Unlike a typical Morgan Files, everybody leaves this story with their dignity intact. It doesn’t spoof the heroes or make them look stupid, and forces them to decide what’s the best way to handle an oddball who somehow knows about the Stargate and where it’s located. Along the way, they learn that some of Martin’s paranoia is really justified. He’s being drugged up to the eyeballs by his psychiatrist, somebody has put cameras in his house, and Sam and Daniel get interrogated by some mean dudes who won’t say what agency of the government they represent. Some of it was over our kid’s head, but I thought this was a splendid little change of pace. We saw the Air Force have a jurisdictional dispute with the ATF in season three; maybe they’re due a pissing match with the FBI.

Xena: Warrior Princess 3.7 – The Debt (part two)

In the end, I’m afraid I didn’t enjoy that very much at all. The kid liked the brawl at the end, in which Xena is saved from certain death by remembering that about ten years ago somebody taught her some new superpowers. Is she going to be using telekinesis from here out, I wonder. But the main problem is Gabrielle deciding she knows what’s best for Xena without knowing the whole story, and Xena deciding it’s best Gabrielle not know the whole story. The breakdown in trust simply made this one excruciating to watch. Hopefully they’re back to normal after this.

Xena: Warrior Princess 3.6 – The Debt (part one)

We skipped an episode where Gabrielle has a supernatural demon baby. I said that from what I read, it ended with a big, messy breakdown between our heroines and their ability to trust each other. Then Xena gets word that a very old debt’s been called in and she has to go to China to kill somebody, which Gabrielle doesn’t like at all.

So most of this episode is a flashback to Xena’s days as a villain, not long after the events shown in season two’s “Destiny”. It certainly looks amazing in places. The big set piece at the beginning of the flashback involves several dozen costumed stunt riders on horseback in a huge, empty plain having an amazing fight. It’s feature film-quality, which is pretty awesome for a low-budget syndicated TV show to pull off. From there, Xena and her warlord buddy try turning two Chinese families against each other, but Xena’s tactics are too predictable and she’s too vulgar and wild to pull any of it off.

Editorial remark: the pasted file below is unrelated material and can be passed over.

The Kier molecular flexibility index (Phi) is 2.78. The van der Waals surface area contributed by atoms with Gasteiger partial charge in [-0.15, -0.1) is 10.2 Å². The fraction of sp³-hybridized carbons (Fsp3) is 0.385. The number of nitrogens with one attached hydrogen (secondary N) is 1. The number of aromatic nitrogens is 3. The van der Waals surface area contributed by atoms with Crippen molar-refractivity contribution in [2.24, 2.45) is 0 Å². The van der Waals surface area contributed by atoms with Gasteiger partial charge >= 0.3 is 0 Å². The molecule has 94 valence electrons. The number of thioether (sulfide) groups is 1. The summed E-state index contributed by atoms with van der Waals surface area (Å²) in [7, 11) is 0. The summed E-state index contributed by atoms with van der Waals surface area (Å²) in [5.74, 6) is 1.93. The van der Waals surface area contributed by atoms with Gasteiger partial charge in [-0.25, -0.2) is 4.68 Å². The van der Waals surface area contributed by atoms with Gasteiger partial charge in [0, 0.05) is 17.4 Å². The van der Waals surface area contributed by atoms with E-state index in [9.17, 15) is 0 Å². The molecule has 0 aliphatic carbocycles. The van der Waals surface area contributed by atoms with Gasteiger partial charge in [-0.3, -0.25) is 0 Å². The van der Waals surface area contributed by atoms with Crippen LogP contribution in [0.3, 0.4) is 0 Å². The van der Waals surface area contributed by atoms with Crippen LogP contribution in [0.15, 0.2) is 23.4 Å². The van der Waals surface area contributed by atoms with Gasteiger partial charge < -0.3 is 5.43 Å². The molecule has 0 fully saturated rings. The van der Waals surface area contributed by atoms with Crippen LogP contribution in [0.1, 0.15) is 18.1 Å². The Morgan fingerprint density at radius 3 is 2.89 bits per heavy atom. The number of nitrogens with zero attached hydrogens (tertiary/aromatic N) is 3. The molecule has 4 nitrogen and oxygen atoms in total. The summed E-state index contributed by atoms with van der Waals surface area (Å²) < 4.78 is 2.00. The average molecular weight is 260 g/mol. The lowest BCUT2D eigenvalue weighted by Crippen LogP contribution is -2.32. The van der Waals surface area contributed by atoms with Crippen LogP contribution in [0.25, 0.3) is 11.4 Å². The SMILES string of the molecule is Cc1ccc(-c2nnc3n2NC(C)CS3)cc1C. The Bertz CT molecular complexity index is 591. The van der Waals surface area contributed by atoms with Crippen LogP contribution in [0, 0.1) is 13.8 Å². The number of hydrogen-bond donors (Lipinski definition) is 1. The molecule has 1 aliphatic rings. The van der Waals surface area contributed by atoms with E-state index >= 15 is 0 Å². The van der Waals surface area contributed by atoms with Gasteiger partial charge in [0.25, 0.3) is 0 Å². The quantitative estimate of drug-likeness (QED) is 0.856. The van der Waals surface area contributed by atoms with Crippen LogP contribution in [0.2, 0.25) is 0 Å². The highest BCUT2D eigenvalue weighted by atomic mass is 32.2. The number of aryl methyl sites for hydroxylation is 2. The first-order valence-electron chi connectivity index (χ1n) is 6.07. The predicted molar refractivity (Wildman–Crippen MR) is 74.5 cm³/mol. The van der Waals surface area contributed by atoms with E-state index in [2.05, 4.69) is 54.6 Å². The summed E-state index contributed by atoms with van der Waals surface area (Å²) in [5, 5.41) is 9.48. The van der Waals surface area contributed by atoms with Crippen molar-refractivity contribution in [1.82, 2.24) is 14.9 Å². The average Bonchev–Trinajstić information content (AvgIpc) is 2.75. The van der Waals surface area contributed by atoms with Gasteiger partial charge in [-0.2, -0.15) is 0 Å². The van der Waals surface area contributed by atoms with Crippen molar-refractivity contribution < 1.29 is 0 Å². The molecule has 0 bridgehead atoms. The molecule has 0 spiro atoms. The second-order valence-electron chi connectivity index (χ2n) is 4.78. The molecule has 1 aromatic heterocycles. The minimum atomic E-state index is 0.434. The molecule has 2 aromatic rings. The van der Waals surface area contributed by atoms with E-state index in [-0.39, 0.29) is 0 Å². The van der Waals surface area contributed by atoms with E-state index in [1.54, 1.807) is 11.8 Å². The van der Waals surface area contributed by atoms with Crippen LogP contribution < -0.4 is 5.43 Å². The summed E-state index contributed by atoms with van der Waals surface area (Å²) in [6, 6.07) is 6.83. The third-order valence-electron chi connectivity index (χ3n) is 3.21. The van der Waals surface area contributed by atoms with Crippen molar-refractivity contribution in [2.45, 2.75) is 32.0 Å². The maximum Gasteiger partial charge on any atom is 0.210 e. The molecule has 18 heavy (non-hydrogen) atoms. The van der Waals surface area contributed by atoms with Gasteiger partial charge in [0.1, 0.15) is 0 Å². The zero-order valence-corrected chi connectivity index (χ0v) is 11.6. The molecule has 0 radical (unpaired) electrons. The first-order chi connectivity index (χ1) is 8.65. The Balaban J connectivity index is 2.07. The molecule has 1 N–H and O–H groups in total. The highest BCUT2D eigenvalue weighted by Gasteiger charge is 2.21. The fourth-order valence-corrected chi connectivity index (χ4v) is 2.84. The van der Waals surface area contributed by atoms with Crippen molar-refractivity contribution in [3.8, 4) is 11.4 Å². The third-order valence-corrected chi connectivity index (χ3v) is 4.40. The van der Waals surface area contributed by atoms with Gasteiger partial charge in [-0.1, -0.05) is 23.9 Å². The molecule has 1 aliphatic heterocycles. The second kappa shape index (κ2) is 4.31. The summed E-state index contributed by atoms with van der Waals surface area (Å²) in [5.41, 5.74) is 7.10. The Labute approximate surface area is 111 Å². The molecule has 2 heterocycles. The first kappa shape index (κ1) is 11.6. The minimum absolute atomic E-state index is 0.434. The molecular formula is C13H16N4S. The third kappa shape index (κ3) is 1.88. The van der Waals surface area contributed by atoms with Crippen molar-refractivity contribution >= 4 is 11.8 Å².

Honestly, though, I was annoyed by the creeping tough guy-isms in the story, the insistence on going it alone, the “you wouldn’t understand”s. Perhaps it makes some sense after the hour that we skipped, in which Xena and Gabrielle have that falling out, but the present day stuff is just self-destructive and dumb. It ends, bizarrely, with the revelation that Xena actually must have taken the slow boat to China, because Gabrielle got there first and found Xena’s target, warned him, and set up a trap for her friend. Because she’d rather get her friend killed than let her friend kill anybody, I guess. Kind of looks like a betrayal from where I’m sitting, and so the cliffhanger is more sour than thrilling.

Halloween With the New Addams Family (1977)

This morning, one of our rare forays into the world of bootlegs for a seasonally appropriate unavailable film. Halloween With the New Addams Family was shown on television only once, when I was six, and later turned up on a budget VHS label called Goodtimes. There’s kind of a folk memory of this being pretty awful, and unfortunately, this is one of those cases where the folk memory is correct. I didn’t make it through the film when I was six, and had occasionally seen repeats of the original series, and the somewhat similar Munsters, on WTCG-17. I had not seen any of the episodes with Cousin It, and his very brief appearance in this film unnerved me so much that I switched off around the 24 minute mark. That was the only thing from the movie I remembered at all, and I remembered it remarkably well.

So like a lot of other reunion programs from its era, this gets called “The New” presumably to distinguish it from repeats in an era when most people got their TV news from little grids in the newspaper without much information. But it’s a reunion of almost the entire cast: John Astin, Carolyn Jones, Jackie Coogan, Ted Cassidy, Lisa Loring, Ken Weatherwax, and Felix Silla are all back as the Addams clan. The only recasts are Blossom Rock’s Grandmama, now played by Jane Rose, and Morticia’s mother, by Elvia Allman.